The world is full of hidden treasure.
In northern Idaho, head west along the Salmon River Road. Follow the river on your left and stay out of the mountains on your right. (It's hard to do otherwise.) In about twenty minutes, you'll come to a small house with a cluttered front porch and a curious wooden stand to the side.
There you'll find the home of John Houlihan, former professor of chemistry and software entrepreneur. Current vegetarian and badass. John is in his nineties and spent three weeks last winter hauling water into his house every day when the pipes froze.
He also owns a gold mine.
The mine prompted a bit of a gold rush in the late 19th century. Local men and men from as far away as California (including large groups of Chinese immigrants) came to hammer and blast their way through the mountain in hopes of striking it rich.
Unlike with some other gold rushes, the ore here wasn't found in the river -- so there weren't the large nuggets that years of coursing through water will cause. The gold had to be ground out of the mountain.
John showed us the original and replica equipment used back then.
In the early days, they'd get the rock out of the mountain with a hammer and a pick.
It was a long way down into the mine -- at least half a mile before the first vein of gold appeared. (John said a "vein" just meant a crack in the rock. So I guess my mental images of gold glistening like a creek running through the rocks were wrong.)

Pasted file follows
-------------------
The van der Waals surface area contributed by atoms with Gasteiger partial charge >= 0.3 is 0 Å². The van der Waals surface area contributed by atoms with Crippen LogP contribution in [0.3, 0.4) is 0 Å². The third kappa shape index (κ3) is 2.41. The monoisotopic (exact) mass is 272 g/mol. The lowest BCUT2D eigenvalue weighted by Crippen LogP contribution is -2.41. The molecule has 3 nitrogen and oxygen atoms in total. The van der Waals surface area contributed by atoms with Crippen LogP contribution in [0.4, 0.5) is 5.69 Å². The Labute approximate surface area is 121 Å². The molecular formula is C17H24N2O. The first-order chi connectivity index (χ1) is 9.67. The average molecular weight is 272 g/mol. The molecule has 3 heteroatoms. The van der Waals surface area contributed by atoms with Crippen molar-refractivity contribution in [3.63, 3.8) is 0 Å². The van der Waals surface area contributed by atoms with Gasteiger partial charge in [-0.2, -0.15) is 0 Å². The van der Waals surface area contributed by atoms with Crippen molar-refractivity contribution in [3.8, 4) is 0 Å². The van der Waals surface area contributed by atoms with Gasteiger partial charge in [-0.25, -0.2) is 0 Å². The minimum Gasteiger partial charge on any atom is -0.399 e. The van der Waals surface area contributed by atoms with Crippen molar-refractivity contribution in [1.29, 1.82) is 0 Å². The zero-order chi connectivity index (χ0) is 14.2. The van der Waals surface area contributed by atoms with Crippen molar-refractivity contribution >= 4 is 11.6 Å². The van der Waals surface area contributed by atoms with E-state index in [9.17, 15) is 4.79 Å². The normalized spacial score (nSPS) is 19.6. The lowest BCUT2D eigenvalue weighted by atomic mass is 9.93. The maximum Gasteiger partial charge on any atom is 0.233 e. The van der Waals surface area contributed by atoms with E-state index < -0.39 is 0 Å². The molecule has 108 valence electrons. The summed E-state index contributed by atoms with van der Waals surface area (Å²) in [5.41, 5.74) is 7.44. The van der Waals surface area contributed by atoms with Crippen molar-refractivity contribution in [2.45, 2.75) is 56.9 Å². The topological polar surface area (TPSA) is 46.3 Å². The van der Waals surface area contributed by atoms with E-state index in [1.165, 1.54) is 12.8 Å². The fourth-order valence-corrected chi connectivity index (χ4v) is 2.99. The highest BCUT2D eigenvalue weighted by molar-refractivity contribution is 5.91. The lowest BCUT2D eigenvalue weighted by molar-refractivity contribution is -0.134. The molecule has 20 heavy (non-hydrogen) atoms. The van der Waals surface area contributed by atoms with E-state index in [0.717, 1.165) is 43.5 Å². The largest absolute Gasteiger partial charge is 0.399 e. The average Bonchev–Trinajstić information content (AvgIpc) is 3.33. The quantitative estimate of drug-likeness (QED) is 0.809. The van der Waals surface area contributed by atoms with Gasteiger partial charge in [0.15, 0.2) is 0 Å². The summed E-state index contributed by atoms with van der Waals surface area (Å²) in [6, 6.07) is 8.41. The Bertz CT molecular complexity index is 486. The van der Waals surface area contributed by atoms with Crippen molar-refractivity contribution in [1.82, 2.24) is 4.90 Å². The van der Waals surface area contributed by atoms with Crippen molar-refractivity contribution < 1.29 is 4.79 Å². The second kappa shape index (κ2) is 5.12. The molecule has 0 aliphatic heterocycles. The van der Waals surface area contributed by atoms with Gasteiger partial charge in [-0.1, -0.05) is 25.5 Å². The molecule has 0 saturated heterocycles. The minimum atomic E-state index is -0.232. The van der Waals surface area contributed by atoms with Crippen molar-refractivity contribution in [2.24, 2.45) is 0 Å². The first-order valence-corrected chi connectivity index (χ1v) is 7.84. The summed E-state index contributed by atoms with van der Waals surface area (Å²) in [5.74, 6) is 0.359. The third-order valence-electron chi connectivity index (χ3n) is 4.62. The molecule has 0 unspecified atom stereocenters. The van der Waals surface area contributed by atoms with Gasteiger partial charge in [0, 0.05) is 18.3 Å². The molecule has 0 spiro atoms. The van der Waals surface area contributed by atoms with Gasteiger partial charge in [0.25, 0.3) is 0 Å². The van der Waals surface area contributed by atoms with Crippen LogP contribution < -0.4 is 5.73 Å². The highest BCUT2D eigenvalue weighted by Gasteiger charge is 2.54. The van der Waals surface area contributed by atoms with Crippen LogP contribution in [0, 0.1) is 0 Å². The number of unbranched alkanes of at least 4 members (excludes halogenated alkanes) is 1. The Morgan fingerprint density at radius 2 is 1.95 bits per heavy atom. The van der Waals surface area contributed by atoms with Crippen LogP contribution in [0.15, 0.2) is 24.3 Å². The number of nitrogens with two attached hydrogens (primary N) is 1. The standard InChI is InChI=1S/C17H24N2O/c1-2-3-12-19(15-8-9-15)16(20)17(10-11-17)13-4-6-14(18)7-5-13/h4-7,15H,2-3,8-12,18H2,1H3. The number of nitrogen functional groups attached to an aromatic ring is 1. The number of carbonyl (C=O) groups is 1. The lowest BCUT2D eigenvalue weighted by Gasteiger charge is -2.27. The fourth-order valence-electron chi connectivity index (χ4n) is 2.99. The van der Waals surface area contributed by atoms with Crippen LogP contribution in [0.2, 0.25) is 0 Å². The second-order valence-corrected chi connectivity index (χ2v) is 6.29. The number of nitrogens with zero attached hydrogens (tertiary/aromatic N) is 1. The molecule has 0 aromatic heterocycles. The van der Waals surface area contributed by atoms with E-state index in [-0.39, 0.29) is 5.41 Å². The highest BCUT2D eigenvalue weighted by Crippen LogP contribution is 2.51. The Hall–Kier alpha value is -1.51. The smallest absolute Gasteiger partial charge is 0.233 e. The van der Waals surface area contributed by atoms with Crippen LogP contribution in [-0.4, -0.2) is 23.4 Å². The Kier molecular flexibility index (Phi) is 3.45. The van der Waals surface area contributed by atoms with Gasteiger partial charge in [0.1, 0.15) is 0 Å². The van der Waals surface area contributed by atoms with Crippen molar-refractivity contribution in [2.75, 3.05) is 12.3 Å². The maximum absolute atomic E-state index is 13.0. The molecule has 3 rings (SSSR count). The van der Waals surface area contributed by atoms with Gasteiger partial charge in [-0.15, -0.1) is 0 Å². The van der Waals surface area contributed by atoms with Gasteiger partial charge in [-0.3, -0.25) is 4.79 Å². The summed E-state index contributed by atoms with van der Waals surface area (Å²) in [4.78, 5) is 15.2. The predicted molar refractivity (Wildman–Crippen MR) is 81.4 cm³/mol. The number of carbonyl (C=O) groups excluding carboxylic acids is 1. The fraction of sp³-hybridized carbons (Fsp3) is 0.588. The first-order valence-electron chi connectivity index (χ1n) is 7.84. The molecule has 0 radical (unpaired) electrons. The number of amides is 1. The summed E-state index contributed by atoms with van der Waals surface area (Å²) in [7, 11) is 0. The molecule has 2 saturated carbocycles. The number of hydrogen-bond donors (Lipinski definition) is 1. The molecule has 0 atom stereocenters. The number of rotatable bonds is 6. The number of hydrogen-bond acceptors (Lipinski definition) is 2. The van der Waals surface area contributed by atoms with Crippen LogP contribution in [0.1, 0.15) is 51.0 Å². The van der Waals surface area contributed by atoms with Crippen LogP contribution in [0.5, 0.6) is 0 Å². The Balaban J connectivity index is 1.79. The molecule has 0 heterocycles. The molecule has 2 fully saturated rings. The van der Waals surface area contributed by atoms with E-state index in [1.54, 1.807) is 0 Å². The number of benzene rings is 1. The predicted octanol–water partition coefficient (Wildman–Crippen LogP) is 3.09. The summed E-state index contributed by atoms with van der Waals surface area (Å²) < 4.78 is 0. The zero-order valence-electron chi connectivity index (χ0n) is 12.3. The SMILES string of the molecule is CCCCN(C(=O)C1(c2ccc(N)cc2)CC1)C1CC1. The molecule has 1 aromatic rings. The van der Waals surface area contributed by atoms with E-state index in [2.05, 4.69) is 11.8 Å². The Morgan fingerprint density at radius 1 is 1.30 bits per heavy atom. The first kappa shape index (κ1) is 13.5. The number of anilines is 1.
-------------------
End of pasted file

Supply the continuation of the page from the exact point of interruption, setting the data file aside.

Miners worked 12 hour shifts. They were paid $4 a day plus three candles. Can you guess how long three candles lasted? Not twelve hours, that's for sure. So the miners would light the candle just enough to find a place to put their pick, then they'd blow the candle out and hammer away for as long as they could. In the dark.
Once all that gold-bearing rock was broken apart, the gold was still threaded through the rocks. So they had to get it out.
First, they used a jaws crusher to break the rocks into grit.
Then they poured the grit into the cylinder mill, which was filled with large lead balls. The balls would grind down the rocks, wearing themselves down in the process.
Water washed the grit out of the cylinder mill, and the waste rocks would sink to the bottom. Then the workers would add pine oil to the water to get the gold to rise to the top. They'd heat up the results and have an impure bar. The onsite mill processed tons of gold in its lifetime.
Humans are ingenious. We'll think of all sorts of ways to break, bend, and sort the earth (and each other). We'll also go to extreme lengths to live amid beauty or preserve history. We're a fascinating bunch, no?